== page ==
Q&A with Ambassador Michael
02 June 2021
'Tell us a bit about yourself? Where are you from? What do you do for a living?'
My name is Michael, and I live with my girlfriend in Whitton and we have a German Shepherd puppy called ‘Buddy’, who is 5 months old at the moment. I am originally from Glasgow, I moved to London when I was a child.
I love pizza, working out, challenging myself and have a real passion for trying to make a difference in people's lives.
I work in mental health for a company called Kooth, which provides free online mental health and wellbeing support. Before this I was a key worker at a residential home for young adults with learning disabilities, autism and mental health issues.
My dream job is to work for a non-government organisation or to be a teacher. I also finished university with a degree in History and a Master’s in International Relations and Politics and I am a massive fan of TedTalks!
'What is your most poignant memory from childhood?'
My most poignant memory from childhood is spending time with my brother. He is a big influence in my life and has always been a best mate. When we were in France my brother and I got chased by a field full of bulls when we were fishing. It was scary, don't get me wrong, but we laughed so much afterwards because our shoes fell off and the cows ate them.
'What interested you in becoming an Ambassador for Start It Right?'
I have always wanted to be involved in helping people and making a difference. I feel Start It Right can do this for young people, as providing holiday activities is essential for young people growing up, to learn new skills, experiences and have a ton of fun whilst doing it. This really helps when young people are finding out about what they really want to do and can be a great starting point for creating that interest and excitement in young people's lives, which they can carry into adulthood and doing something they love.
'We heard you are quite a keen sportsman - what kind of things have you been involved in?'
Yes, I have been really keen on my fitness and sports. I find it to be a great outlet in my life and it has helped me to challenge myself and learn more about what I am capable of.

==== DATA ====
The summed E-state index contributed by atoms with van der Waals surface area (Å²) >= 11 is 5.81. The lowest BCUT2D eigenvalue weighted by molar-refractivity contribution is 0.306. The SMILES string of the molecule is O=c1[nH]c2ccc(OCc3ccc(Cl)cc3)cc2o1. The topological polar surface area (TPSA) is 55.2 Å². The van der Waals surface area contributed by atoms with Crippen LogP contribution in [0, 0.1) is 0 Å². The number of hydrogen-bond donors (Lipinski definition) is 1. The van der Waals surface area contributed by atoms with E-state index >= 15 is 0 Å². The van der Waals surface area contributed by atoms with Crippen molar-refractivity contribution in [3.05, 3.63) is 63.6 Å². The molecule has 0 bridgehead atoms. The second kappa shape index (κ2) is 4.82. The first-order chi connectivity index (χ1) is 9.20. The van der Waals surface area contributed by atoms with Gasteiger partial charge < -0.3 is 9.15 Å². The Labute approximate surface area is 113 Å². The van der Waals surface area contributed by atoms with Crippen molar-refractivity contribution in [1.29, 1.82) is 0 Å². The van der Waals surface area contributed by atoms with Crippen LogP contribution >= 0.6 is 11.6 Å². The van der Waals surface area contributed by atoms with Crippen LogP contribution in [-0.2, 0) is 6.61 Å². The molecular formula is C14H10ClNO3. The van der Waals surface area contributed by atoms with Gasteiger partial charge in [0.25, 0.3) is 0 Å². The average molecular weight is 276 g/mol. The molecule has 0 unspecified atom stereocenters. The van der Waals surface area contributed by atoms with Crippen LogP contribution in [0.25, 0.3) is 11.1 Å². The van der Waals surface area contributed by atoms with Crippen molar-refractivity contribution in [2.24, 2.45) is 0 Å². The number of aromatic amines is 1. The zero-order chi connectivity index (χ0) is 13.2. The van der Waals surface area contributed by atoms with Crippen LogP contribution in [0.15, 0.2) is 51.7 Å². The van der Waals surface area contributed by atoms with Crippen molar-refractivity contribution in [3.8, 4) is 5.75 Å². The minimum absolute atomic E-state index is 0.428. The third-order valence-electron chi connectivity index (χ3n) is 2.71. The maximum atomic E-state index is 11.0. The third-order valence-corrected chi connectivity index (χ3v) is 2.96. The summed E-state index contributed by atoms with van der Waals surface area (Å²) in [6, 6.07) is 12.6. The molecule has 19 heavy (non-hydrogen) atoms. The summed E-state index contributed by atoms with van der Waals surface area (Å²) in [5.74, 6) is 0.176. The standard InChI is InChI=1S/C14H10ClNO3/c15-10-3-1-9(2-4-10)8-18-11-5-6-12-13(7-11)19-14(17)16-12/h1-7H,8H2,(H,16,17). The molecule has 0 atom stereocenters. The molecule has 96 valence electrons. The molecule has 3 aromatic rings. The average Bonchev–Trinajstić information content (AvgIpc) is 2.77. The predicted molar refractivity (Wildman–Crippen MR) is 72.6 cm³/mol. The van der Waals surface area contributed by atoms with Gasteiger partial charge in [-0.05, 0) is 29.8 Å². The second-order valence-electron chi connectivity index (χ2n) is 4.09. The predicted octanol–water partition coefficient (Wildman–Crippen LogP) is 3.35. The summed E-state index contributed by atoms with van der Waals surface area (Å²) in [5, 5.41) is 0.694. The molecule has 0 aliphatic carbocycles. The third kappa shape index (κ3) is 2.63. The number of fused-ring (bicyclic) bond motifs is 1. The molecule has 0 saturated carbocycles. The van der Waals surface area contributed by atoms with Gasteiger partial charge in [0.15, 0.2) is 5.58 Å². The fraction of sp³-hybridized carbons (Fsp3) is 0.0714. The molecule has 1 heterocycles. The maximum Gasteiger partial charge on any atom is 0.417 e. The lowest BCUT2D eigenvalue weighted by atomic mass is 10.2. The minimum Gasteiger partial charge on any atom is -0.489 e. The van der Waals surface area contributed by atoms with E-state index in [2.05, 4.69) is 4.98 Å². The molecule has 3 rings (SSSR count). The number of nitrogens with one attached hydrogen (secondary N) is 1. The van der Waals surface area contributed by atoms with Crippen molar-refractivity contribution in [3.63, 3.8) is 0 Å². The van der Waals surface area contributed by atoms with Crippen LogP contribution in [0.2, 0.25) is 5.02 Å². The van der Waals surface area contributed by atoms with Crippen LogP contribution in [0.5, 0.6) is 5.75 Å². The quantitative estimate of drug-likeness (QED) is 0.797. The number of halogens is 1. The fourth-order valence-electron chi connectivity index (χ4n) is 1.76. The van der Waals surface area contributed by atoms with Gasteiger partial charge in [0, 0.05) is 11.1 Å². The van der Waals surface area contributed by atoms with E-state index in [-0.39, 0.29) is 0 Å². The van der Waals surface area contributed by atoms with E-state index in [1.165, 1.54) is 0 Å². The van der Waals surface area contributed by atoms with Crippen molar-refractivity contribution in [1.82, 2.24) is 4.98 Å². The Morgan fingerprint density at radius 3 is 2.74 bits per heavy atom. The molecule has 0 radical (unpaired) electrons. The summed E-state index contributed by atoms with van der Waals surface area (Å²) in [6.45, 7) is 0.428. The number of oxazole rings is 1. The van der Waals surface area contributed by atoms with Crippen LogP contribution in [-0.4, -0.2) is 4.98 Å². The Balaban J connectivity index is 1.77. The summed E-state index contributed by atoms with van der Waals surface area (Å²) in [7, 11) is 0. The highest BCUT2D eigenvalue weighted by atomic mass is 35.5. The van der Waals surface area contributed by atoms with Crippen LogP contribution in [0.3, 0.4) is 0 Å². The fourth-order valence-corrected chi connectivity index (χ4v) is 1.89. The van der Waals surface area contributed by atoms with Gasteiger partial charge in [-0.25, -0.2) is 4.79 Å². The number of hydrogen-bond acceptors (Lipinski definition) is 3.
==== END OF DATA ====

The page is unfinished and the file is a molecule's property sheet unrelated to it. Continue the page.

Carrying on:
I have even competed internationally in boxing and athletics. When I went to compete for boxing in Miami, America, I represented England which was a real highlight for me as I won by knockout in the second round. Along with this, I also won the international tournament in Sweden called ‘King of the Ring’ and came away with a gold medal all by way of unanimous decisions.
Running the Bilbao Night Marathon for MIND, the mental health charity, was another great experience in my life as it was by far the toughest marathon I have run. It rained the entire night and there was not much support on the streets because of this, so it truly felt like I was running 26.3 miles on my own, which leaves a lot of time for you to wonder why you’re doing this!
'What do you think young people don’t get enough recognition for in today’s world?'
I think young people do not get anywhere near enough recognition for how much pressure is put on them today and how competitive of a world they live in. Whether it is social media, school, employment or the pressure of what to do with your life, it feels to me as if young people have way too much on their shoulders at the moment.
'How has volunteering made a difference in your life?'
Volunteering certainly has made a major difference in my life. It taught me the appreciation of giving back to the community and people who may be in need of support. After all, we’re all human and there will be times in our lives where we need someone to give us a little help, or come together to make a difference in people's lives. I think volunteering is such an important thing to do and we can all spare some time to make a difference.
'If you could give your 16 year old self one piece of advice what would it be?'
Take a breath, sit back, and enjoy each step of the way. To understand that life does not happen on your terms, there are going to be a lot of curve balls thrown at you. But what happens on your terms is how you enjoy it and face challenges when they come your way. Take time for the little things and definitely do not get too worried about the big things. It's all a learning curve and no one ever goes through life without making mistakes, and even if you do make a mistake or fail at something, this is still a good thing because you can learn from it.
'Finally, what are you looking forward to doing post Covid-19?'
Post Covid-19 I am simply looking forward to seeing people happy again and without the anxiety or worries of the global pandemic. It has hit everyone hard and I really cannot wait until we, as a society, have beat this pandemic so life for all of us can go back to normality.